No matter what your areas of strength are, here are our top five tips for passing this challenging section.
Read the text
Students can succeed on the English test without having a thorough understanding of the passages, unlike the ACT Reading test. Students will frequently be required to take into account the context and main ideas of sentences, paragraphs, or the passage as a whole in Production of Writing and Language Knowledge questions.
Identify the concept
In order to strategically eliminate answers, it can be helpful to identify the question types and the concepts being tested.
The presence or absence of a question in front of the answer choices is one of the primary differences between questions on the production of writing and questions on conventions of English.
Prove answer choices wrong
Remember that there is only one grammatically correct response to each English Conventions question. In addition to selecting the correct response, it’s crucial to examine each alternate response and determine why it is grammatically incorrect.
Students should look more closely because they may be missing something if they ever feel that there are two or more grammatically sound answers. It’s crucial to carefully check each response because the ACT likes to include “nearly correct” options that seem reliable initially. All but one option should be able to be definitively ruled out by students.
The Production of Writing and Language Knowledge questions can be a little more challenging because while multiple responses may be grammatically correct, only one will effectively convey the author’s intention.
Know the grammar rule
You will need to be familiar with standard grammar rules and how to use a semicolon on ACT English. Get familiar with the 13 grammar rules that will be tested in this section to start your ACT English preparation on the right foot.
Remember that the ACT will test these guidelines in predictable ways. As you study, you’ll start to notice, for instance, that each test will largely test apostrophe usage the same way. The same holds true for every other grammatical principle.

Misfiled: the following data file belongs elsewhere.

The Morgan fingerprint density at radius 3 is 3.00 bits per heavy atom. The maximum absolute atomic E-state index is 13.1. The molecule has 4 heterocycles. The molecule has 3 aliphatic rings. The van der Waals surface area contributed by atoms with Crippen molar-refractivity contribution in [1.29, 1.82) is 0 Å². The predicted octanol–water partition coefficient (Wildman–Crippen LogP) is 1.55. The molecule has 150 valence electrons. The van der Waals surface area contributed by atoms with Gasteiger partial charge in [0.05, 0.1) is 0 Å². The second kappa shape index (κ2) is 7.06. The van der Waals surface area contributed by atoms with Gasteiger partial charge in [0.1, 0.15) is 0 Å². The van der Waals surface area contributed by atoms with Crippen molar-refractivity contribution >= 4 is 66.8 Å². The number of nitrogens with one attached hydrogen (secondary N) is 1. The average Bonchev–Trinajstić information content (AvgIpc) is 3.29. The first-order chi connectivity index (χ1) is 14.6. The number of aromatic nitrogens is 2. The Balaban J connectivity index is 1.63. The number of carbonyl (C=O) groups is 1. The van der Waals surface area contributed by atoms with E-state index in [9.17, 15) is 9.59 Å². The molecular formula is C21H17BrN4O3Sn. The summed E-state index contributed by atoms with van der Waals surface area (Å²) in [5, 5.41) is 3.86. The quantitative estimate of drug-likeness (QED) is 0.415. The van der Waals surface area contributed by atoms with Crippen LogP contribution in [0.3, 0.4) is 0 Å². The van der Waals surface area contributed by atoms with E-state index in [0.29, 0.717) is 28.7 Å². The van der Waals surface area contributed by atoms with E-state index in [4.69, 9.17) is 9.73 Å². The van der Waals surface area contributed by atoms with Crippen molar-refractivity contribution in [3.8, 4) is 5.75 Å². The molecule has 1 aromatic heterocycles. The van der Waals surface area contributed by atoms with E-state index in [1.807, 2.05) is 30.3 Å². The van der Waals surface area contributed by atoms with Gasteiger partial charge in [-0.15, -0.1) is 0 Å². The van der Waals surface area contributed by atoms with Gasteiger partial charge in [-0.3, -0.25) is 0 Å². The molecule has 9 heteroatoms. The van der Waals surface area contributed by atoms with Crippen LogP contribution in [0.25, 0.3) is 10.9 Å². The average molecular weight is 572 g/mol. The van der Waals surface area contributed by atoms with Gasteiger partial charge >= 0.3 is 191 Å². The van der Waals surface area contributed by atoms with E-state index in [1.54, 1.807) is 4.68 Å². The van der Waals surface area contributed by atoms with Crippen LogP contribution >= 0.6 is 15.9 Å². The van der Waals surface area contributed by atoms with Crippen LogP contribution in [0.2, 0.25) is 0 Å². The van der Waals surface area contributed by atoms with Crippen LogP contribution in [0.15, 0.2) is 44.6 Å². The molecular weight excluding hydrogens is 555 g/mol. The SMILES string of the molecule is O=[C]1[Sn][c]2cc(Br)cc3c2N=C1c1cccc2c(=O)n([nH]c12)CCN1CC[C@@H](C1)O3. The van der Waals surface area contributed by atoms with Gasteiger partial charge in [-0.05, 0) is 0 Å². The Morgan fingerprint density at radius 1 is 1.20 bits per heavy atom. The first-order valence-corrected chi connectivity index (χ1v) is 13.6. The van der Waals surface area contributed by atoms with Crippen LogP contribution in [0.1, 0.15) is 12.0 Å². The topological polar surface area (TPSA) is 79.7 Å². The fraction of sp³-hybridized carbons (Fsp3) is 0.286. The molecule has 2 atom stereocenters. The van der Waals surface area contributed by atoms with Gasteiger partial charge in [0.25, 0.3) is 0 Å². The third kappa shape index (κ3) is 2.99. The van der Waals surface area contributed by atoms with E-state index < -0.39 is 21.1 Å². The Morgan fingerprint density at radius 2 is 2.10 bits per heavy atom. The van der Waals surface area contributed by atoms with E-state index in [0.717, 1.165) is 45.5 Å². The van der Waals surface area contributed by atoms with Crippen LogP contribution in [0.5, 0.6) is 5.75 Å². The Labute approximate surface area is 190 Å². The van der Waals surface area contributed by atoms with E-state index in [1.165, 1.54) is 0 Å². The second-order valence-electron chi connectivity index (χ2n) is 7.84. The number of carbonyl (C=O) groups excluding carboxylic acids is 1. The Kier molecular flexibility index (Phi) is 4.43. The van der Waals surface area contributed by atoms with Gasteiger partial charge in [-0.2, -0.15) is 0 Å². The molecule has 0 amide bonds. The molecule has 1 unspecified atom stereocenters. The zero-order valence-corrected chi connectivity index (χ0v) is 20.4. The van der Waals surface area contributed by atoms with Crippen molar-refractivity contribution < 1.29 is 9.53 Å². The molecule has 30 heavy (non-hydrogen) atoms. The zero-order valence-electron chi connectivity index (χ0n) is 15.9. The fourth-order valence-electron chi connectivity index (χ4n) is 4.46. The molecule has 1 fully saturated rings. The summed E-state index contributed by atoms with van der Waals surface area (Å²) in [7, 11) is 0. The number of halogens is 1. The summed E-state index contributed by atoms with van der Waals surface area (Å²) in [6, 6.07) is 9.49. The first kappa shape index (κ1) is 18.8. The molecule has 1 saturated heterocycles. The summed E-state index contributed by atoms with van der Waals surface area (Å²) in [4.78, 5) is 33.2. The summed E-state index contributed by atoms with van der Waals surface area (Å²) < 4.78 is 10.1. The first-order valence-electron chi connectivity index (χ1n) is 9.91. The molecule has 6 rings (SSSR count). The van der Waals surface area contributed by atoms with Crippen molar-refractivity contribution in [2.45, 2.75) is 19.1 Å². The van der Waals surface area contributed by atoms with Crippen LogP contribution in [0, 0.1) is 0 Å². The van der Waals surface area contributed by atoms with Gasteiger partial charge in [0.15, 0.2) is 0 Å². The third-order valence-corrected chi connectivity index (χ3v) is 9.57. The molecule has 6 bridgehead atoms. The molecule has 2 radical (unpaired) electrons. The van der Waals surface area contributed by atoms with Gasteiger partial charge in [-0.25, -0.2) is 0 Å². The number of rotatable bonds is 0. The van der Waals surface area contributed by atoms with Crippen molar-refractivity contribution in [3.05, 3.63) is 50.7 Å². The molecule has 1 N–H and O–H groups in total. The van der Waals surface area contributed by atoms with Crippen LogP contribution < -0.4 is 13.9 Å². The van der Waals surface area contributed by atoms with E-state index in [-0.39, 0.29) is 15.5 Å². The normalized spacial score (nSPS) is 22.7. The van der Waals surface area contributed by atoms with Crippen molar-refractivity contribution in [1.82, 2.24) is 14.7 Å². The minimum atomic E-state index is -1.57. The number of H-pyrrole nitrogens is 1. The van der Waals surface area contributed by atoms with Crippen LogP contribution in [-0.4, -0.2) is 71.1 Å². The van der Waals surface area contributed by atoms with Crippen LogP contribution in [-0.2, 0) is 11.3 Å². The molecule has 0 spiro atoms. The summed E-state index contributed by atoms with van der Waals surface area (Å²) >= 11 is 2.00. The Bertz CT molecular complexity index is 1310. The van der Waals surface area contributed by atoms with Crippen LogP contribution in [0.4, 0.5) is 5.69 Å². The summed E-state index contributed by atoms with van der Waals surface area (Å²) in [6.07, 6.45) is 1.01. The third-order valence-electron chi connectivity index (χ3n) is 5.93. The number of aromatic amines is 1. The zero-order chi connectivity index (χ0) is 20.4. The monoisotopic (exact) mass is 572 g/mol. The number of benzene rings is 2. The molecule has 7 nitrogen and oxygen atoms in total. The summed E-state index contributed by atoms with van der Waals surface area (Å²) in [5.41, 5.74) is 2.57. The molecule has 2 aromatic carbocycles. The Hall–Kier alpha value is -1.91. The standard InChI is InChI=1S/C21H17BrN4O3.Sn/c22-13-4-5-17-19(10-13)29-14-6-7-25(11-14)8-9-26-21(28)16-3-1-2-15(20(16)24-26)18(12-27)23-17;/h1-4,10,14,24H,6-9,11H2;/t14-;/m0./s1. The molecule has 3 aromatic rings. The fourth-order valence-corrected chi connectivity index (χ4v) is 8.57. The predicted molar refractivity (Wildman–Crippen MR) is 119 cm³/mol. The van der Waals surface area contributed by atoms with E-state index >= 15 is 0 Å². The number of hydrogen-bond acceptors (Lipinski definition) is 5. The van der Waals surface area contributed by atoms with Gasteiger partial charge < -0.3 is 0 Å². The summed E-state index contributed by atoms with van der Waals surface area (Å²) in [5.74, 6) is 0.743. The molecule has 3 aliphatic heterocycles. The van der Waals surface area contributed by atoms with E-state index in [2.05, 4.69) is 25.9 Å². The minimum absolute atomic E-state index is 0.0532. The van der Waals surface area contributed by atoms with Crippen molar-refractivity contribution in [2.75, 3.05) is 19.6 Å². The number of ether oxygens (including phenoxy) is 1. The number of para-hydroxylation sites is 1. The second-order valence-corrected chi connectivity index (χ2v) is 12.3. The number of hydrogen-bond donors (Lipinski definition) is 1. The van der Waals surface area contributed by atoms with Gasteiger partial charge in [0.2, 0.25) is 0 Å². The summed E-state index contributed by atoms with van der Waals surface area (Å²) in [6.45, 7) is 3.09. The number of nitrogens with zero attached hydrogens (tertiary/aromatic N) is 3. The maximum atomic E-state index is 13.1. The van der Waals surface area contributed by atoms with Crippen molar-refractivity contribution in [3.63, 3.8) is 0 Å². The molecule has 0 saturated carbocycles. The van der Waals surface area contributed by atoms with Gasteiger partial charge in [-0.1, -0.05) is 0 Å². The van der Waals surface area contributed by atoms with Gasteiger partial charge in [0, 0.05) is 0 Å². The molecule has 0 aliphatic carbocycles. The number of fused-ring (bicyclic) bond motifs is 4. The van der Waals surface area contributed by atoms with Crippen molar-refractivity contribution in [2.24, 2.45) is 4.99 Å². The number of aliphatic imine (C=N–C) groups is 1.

A word about “No Change”
Almost every ACT English question includes an answer choice that reads “No Change.” Although many students are hesitant to select this option, it should be treated just like any other answer option.
The “No Change” option is necessary due to the layout of the Writing and Language section in order for the passages to be read in their entirety without any gaps. The information that is highlighted, however, has the same chance of being true as any other answer option. Read the entire textual passage that has been underlined before choosing your response, and treat it just like any other option.
Preparing for ACT English requires you to be smart enough to analyze the test requirements instead of reading random material. There are platforms available online to explore, for example, there is a Rosetta stone English review available to analyze the learning platform for yourself.
Q. How many English questions are on the ACT?
A. There are 70 questions in the English section of the ACT.
Q. How long is the English section of the ACT?
A. The English section is timed at 45 minutes.
Q. What is a passing score on the ACT English section?
A. There is no set passing score for the English section of the ACT. However, a score of at least 21 is generally recommended.
The English portion of the ACT assesses a student’s capacity to spot and fix grammatical and stylistic mistakes in written English. As a result, the student demonstrates that they are proficient in written Standard English. The ACT English section also assesses a student’s capacity to determine how changes to a passage affect a reader’s comprehension of the content.